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Congenital Aneurysm of the Right Atrium: Two Cases Report

Halyna MeloI; Fernando MoraesI; Cleusa LapaI; Carlos R. MoraesI

DOI: 10.21470/1678-9741-2018-0047


Congenital aneurysm or enlargement of the right atrium is a rare condition. Two children operated on at the age of 14 months and 11 years old for congenital aneurysm of the right atrium are reported. Both presented cardiomegaly and symptoms of paroxysmal supraventricular tachycardia. Diagnosis was established by echocardiography. Surgical resection was successful. Both patients are free of symptoms and their chest X-ray and echocardiogram are normal. The first patient is now in her 17th postoperative year. The patients’ evolution suggests that the surgery is a curative procedure.


Congenital aneurysm or enlargement of the right atrium is a rare condition. It was firstly described and surgically corrected by Bailey[1] in 1955. In an extensive survey of the international literature from 1955 to 1988, Binder et al.[2] found 60 reported cases of right atrial aneurysm from which only 17 (28%) had been submitted to surgical treatment. Subsequently, sporadic cases have been described, including one of our experience[3-6]. In this article, we not only present another case, but probably more relevant, we describe the late results (17 years) of the surgery in the previously reported child.


Case 1 - A 14-months-old female patient was submitted to surgical excision of a right atrial aneurysm on March 30, 1999[3]. The diagnosis of congenital heart disease had been suspected by ultrasonography during fetal life. She was admitted to the emergency room of our institution presenting a paroxysmal supraventricular tachycardia which subsided with digoxin. Subsequently, she presented several episodes of arrhythmia. Physical examination was normal. Chest X-rays showed marked cardiomegaly. The electrocardiogram was normal. Echocardiogram demonstrated a massively dilated right atrium without any intracardiac abnormalities. Cineangiography confirmed the presence of a large aneurysm on the right atrium. Surgery was performed through a median sternotomy and normothermic cardiopulmonary bypass. The entire right atrium body was aneurismatic, but the atrial appendage was normal. The aneurysm was resected as much as necessary to simulate a normal-sized right atrium. The resected tissue measured 11 x 6 cm. The remaining right atrium was closed with a continuous 6-0 Prolene suture. The postoperative course was uneventful. She is now a 19-years-old health woman who had a normal pregnancy a year ago bearing a normal child. No episode of arrhythmia has occurred. Chest X-rays (Figure 1A), electrocardiogram, and echocardiogram are normal.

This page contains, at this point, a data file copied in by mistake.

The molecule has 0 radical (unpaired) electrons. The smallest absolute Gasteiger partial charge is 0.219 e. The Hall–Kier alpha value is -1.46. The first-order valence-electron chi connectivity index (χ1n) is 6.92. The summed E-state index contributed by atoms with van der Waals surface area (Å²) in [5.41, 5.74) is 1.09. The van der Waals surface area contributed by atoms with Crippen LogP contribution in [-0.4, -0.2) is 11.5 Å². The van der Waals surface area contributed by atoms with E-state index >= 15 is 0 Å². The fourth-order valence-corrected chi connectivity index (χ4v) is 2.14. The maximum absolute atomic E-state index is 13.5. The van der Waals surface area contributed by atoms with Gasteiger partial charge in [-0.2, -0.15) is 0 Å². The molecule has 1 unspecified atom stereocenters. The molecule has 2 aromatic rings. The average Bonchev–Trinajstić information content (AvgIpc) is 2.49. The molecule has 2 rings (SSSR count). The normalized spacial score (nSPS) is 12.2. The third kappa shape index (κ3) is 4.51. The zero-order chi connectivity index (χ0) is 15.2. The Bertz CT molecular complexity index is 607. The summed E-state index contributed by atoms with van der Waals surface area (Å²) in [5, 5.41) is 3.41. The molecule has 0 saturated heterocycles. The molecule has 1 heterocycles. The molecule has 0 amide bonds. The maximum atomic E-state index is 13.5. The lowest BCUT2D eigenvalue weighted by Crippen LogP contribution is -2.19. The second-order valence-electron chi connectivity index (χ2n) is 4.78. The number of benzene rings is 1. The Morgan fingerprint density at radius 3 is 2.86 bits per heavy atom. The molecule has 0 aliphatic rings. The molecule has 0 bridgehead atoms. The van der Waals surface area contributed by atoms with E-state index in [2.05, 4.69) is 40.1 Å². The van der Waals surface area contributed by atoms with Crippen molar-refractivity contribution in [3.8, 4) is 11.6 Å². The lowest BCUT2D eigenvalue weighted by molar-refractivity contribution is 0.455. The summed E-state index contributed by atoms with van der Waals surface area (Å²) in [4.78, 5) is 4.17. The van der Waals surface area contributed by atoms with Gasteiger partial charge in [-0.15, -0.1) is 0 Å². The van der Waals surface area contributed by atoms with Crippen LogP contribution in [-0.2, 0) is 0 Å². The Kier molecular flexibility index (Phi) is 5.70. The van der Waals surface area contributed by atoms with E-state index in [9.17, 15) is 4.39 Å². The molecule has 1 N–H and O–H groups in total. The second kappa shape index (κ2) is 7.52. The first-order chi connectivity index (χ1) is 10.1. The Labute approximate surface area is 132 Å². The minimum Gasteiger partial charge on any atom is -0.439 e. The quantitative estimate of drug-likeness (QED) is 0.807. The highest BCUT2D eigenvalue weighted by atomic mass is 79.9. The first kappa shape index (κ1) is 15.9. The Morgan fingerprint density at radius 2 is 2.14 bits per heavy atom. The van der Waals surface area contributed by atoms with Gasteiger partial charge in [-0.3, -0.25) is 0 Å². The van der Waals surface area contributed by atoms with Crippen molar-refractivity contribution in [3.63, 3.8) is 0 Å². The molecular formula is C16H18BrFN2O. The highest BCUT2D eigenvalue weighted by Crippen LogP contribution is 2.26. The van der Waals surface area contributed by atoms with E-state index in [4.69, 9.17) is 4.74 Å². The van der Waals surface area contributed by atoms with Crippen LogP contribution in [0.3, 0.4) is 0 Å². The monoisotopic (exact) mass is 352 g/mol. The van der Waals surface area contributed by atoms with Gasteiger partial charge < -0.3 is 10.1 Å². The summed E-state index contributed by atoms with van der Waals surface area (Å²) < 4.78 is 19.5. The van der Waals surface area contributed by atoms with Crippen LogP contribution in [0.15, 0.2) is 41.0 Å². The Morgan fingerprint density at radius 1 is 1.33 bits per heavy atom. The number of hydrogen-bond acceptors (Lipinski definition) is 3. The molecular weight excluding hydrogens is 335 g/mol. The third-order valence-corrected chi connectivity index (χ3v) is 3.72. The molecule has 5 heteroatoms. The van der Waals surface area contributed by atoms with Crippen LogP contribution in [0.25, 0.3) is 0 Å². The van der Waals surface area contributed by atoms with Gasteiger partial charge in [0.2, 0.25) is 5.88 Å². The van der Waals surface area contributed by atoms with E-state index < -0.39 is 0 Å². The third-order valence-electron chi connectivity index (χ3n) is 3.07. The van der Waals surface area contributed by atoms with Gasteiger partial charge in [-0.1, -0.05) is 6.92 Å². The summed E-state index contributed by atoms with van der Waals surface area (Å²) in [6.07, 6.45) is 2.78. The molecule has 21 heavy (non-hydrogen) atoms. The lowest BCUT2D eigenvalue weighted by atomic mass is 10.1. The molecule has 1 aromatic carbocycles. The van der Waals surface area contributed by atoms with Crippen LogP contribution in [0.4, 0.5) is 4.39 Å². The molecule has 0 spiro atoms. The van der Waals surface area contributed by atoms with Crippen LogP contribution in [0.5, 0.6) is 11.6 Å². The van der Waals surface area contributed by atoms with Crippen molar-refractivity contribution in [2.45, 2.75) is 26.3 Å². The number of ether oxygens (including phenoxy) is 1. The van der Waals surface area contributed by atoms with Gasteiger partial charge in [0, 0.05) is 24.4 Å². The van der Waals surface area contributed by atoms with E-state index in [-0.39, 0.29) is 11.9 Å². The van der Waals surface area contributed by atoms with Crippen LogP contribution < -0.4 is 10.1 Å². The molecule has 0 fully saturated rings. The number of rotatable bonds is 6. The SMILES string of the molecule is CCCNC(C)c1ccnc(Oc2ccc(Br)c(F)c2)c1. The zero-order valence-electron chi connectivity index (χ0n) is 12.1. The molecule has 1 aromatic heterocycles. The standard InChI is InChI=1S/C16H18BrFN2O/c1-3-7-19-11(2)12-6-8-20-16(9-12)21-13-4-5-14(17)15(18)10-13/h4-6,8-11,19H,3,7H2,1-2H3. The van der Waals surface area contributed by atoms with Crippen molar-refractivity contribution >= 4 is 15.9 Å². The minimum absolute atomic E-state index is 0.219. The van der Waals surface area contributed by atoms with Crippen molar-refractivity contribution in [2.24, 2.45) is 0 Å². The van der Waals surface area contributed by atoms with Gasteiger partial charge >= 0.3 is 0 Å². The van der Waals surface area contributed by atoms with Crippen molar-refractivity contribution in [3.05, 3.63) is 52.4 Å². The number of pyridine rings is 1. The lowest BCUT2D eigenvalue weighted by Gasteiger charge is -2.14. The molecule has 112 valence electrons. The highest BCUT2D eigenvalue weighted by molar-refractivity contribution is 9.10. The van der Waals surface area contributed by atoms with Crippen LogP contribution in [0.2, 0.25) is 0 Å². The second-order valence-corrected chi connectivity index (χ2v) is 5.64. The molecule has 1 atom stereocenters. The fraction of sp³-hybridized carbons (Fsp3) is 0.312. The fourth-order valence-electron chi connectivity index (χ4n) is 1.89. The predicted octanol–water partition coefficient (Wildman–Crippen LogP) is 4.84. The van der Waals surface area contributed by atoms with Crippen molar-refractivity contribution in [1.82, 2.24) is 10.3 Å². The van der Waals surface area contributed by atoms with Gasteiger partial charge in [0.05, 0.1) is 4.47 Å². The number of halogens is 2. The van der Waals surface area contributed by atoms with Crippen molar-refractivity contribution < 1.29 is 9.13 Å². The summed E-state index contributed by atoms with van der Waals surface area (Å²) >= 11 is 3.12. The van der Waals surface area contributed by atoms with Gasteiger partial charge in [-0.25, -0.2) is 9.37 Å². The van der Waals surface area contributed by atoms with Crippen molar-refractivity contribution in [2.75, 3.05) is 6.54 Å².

Fig. 1 - Chest X- rays of cases 1 and 2. Case 1: (a) Normal post-operative chest X-ray 17 years after surgery. Case 2: (b) Pre-operative chest X-ray showing marked cardiomegaly. (c) Normal post-operative chest X-ray.

Case 2 - A 14-years-old male patient who had been diagnosed intra-uterus with congenital aneurysm of the right atrium was referred to our institution for surgical treatment. He had symptoms of frequent palpitations. Physical examination was normal, except for a systolic murmur grade 3/6 heard at the tricuspid area. The electrocardiogram was normal. The chest X-ray showed enlargement of the cardiac area (Figure 1B). Echocardiogram revealed aneurysmal dilatation of the right atrium and moderate tricuspid regurgitation. On November 24th, 2016, the patient underwent surgical correction (Figure 2). Under conventional cardiopulmonary bypass, the right atrial aneurysm was resected. The tricuspid valve was normal, but the annulus was dilated and a ring annuloplasty was performed. The postoperative course was uneventful. Chest X-ray (Figure 1C) and echocardiogram are normal.